Import prices decline further in October 2008
November 17, 2008
Import prices fell 4.7 percent in October after decreases of 3.3 percent and 3.0 percent in September and August, three of the four largest monthly declines for the index since being published monthly for the first time in December 1988. Despite falling 10.6 percent over the past three months, import prices increased 6.7 percent for the year ended in October.
The three-month decline in import prices was largely driven by falling petroleum prices which plunged 16.7 percent in October after decreasing 10.2 percent and 9.7 percent, respectively, in September and August. The October drop in petroleum prices was the largest monthly decline since an 18.8-percent fall in April 2003 and the 32.4-percent decrease over the past three months is the largest quarterly decline since the three months ended in February 1991. For the October 2007-2008 period, however, petroleum prices rose 13.1 percent.
The price index for nonpetroleum imports fell 0.9 percent for the second consecutive month in October, although the index increased 5.0 percent over the past year.
In contrast, the price indexes for consumer goods and automotive vehicles each ticked up 0.1 percent in October.
These data are from the BLS International Price program. Import price data are subject to revision. Learn more in "U.S. Import and Export Price Indexes -- October 2008," (PDF) (HTML) news release USDL 08-1671.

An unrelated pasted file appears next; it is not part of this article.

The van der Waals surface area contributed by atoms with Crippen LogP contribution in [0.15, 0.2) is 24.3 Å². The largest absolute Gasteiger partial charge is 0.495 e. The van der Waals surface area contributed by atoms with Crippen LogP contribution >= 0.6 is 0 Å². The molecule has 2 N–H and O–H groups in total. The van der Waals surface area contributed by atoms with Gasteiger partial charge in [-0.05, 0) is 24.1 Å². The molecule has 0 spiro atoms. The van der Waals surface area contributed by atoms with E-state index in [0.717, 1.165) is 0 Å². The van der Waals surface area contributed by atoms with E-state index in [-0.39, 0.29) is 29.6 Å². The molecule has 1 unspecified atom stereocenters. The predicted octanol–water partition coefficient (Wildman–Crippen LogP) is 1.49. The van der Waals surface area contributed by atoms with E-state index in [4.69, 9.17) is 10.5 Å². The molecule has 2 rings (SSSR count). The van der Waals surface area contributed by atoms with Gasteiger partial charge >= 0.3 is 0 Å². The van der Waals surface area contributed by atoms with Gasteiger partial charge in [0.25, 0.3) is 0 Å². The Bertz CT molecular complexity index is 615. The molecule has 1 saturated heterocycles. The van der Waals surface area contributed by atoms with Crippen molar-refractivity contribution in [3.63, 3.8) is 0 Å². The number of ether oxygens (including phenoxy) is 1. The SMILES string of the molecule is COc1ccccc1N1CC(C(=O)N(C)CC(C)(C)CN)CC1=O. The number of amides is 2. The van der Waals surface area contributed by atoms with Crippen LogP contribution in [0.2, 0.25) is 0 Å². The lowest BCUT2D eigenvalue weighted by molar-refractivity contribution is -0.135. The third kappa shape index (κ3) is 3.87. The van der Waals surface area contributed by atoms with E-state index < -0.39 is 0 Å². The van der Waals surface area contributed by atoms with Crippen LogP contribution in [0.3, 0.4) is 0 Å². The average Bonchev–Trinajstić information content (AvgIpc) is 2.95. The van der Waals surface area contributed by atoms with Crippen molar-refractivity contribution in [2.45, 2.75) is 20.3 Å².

Bureau of Labor Statistics, U.S. Department of Labor, The Economics Daily, Import prices decline further in October 2008 on the Internet at http://www.bls.gov/opub/ted/2008/nov/wk3/art01.htm (visited October 23, 2016).
Recent editions of Spotlight on Statistics
Workplace injuries and illnesses and employer costs for workers’ compensation
Workplace injury and illness data and the costs to employers for workers’ compensation in natural resources, construction, and maintenance occupations.
A look at the future of the U.S. labor force to 2060
Projected long-term trends in the growth, size, and composition of the labor force.
Union membership in the United States
Historical trends in union membership among employed wage and salary workers; union membership by a variety of demographic characteristics.
A look at healthcare spending, employment, pay, benefits, and prices
Spending on healthcare, current and projected employment in the industry, employer-provided healthcare benefits, healthcare prices, and pay for workers in healthcare occupations.
Self-employment in the United States
Trends in self-employment by various demographic and socioeconomic characteristics, including both the unincorporated and the incorporated self-employed, as well as data on paid employees who work for the self-employed.